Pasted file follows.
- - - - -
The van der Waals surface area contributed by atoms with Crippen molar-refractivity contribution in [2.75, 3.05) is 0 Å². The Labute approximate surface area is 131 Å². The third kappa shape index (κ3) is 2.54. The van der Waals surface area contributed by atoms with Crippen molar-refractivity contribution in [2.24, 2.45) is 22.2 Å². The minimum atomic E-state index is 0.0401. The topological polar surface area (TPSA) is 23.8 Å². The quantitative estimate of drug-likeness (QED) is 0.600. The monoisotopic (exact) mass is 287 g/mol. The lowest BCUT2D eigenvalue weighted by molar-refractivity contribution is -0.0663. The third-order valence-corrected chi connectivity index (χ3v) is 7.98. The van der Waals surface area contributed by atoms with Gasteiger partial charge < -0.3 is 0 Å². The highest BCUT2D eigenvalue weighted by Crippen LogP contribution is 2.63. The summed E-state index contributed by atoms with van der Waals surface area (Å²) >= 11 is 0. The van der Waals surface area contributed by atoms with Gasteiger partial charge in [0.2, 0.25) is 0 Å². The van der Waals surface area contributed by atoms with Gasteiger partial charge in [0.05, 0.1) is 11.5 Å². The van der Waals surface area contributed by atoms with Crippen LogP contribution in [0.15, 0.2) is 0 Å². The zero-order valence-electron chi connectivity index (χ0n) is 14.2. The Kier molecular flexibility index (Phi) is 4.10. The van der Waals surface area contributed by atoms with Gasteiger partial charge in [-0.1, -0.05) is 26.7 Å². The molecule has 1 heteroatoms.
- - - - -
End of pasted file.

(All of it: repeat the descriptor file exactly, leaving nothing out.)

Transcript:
The van der Waals surface area contributed by atoms with Crippen molar-refractivity contribution in [2.75, 3.05) is 0 Å². The Labute approximate surface area is 131 Å². The third kappa shape index (κ3) is 2.54. The van der Waals surface area contributed by atoms with Crippen molar-refractivity contribution in [2.24, 2.45) is 22.2 Å². The minimum atomic E-state index is 0.0401. The topological polar surface area (TPSA) is 23.8 Å². The quantitative estimate of drug-likeness (QED) is 0.600. The monoisotopic (exact) mass is 287 g/mol. The lowest BCUT2D eigenvalue weighted by molar-refractivity contribution is -0.0663. The third-order valence-corrected chi connectivity index (χ3v) is 7.98. The van der Waals surface area contributed by atoms with Gasteiger partial charge < -0.3 is 0 Å². The highest BCUT2D eigenvalue weighted by Crippen LogP contribution is 2.63. The summed E-state index contributed by atoms with van der Waals surface area (Å²) >= 11 is 0. The van der Waals surface area contributed by atoms with Gasteiger partial charge in [0.2, 0.25) is 0 Å². The van der Waals surface area contributed by atoms with Gasteiger partial charge in [0.05, 0.1) is 11.5 Å². The van der Waals surface area contributed by atoms with Crippen LogP contribution in [0.15, 0.2) is 0 Å². The zero-order valence-electron chi connectivity index (χ0n) is 14.2. The Kier molecular flexibility index (Phi) is 4.10. The van der Waals surface area contributed by atoms with Gasteiger partial charge in [-0.1, -0.05) is 26.7 Å². The molecule has 1 heteroatoms.